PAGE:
Dear Friends,

From Sunday 8 November to Sunday 15 November we celebrate NAIDOC Week. This year the theme is “Always Was, Always Will Be”, which emphasises that Aboriginal and Torres Strait Islanders have always been the original inhabitants of this land, and will always be here.

This should be an important week, especially in this Diocese. The country of the Torres Strait Islanders is in our Diocese and Torres Strait Islanders form a substantial proportion of those in Anglican Churches in North Queensland every Sunday. This Diocese is responsible for all of the Torres Strait Islander communities in the Anglican Church of Australia. We are also responsible for a large proportion of the Aboriginal Communities in the National Church and some of our most vibrant churches are in Torres Strait Islander and Aboriginal Communities. I commend to you this video showing the work going on at St Alban’s, Yarrabah:

Yarrabah

There are many great things going on in our Aboriginal and Torres Strait Islander Ministries, but there is much more to be done. We are now moving towards autonomy for our Torres Strait Islander and Aboriginal Ministries, so that Torres Strait Islander Anglicans and Aboriginal Anglicans can take their proper role in this Diocese and in the broader church. The time is past when non-indigenous Australians should tell our Aboriginal and Torres Strait Islander brothers and sisters how to run their affairs: my hope is that autonomous indigenous ministries can enter into full partnership with the broader church and inspire us with the light of Christ. This is especially so as we move to celebrate the 150th Anniversary of the Coming of the Light to the Torres Strait on 1st July 2021: we now need the light, and our indigenous brothers and sisters need the strength to bring it to us.

Sadly there are also significant issues facing our Aboriginal and Torres Strait Islander brothers and sisters. Indigenous Australians have a life expectancy eight years shorter than non-indigenous Australians, and are fifteen times more likely to be imprisoned. Aboriginals and Torres Strait Islanders are less than 2% of our total population but over 30% of those incarcerated: see the Australian Law Reform Commission at

Australian Law Reform Commission

I refuse to believe that indigenous Australians are intrinsically more evil and less healthy than other Australians: the attempt to blame indigenous Australians for these problems is wrong headed. Rather there are systematic injustices which make it far more likely for indigenous Australians to die early and over fifteen times more likely to go to gaol. As Christians we are called repeatedly throughout the Bible to practice justice. This is not to blame any particular individuals, but to point to problems within our society that disadvantage Aboriginals and Torres Strait Islanders. Some Christians see “Black Lives Matter” as being merely some form of cultural Marxism (for example the Australian Christian Lobby or Mr David Ould – please contact me if you would like references) but this is entirely to miss the point: what propels “Black Lives Matter” in Australia is not some form of Marxism but a strong and justified sense of injustice.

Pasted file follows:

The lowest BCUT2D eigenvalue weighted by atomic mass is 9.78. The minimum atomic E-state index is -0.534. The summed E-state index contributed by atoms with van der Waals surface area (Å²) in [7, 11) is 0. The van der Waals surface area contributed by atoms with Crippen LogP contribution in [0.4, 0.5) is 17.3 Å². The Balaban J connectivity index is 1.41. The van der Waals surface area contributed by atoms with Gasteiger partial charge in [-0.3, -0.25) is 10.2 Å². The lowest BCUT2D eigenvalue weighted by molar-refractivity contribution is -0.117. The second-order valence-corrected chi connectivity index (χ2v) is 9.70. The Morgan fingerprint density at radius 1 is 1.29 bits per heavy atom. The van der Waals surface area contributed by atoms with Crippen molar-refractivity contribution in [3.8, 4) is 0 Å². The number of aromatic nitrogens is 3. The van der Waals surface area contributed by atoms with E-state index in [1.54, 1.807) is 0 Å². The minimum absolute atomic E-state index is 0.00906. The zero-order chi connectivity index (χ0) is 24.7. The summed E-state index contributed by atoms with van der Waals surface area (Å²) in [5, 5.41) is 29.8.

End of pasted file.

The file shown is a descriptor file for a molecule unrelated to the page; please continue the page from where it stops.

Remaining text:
Bishop Chris McLeod, the National Aboriginal Bishop, and Archbishop Glenn Davies from Sydney have written on this:

Bishop Chris McLeod and Archbishop Glenn Davies

I have also heard some Christians respond to “Black Lives Matter” with “All Lives Matter”. On one level this is a statement of the obvious: for a Christian all lives do matter. But if one group in our community is subject to injustice such that they die earlier and go to prison far more than anyone else, then it is right to promote the interests and rights of that group. In a context where indigenous Australians die much earlier than non-indigenous Australians, it is right to say “Black Lives Matter” – because clearly at present in practice they do not matter as much as others.

So there are many challenges and it is right to observe and comment on those challenges as we celebrate NAIDOC week. But there is also much to celebrate: a resurgence in Aboriginal and Torres Strait Islander culture, and above all the light of Christ entrusted to our Aboriginal and Torres Strait Islander brothers and sisters. May that light be shared and celebrated by all of us, especially in this Diocese of North Queensland where we truly live in a beautiful country entrusted by God to Aboriginals and Torres Strait Islanders and shared by us all. This coming Sunday I commend to you a celebration of NAIDOC Week, and a celebration of the immeasurable contribution made to our Church by our Torres Strait Islander and Aboriginal Brothers and Sisters in Christ.

The Right Reverend Dr Keith Joseph
Bishop of North Queensland

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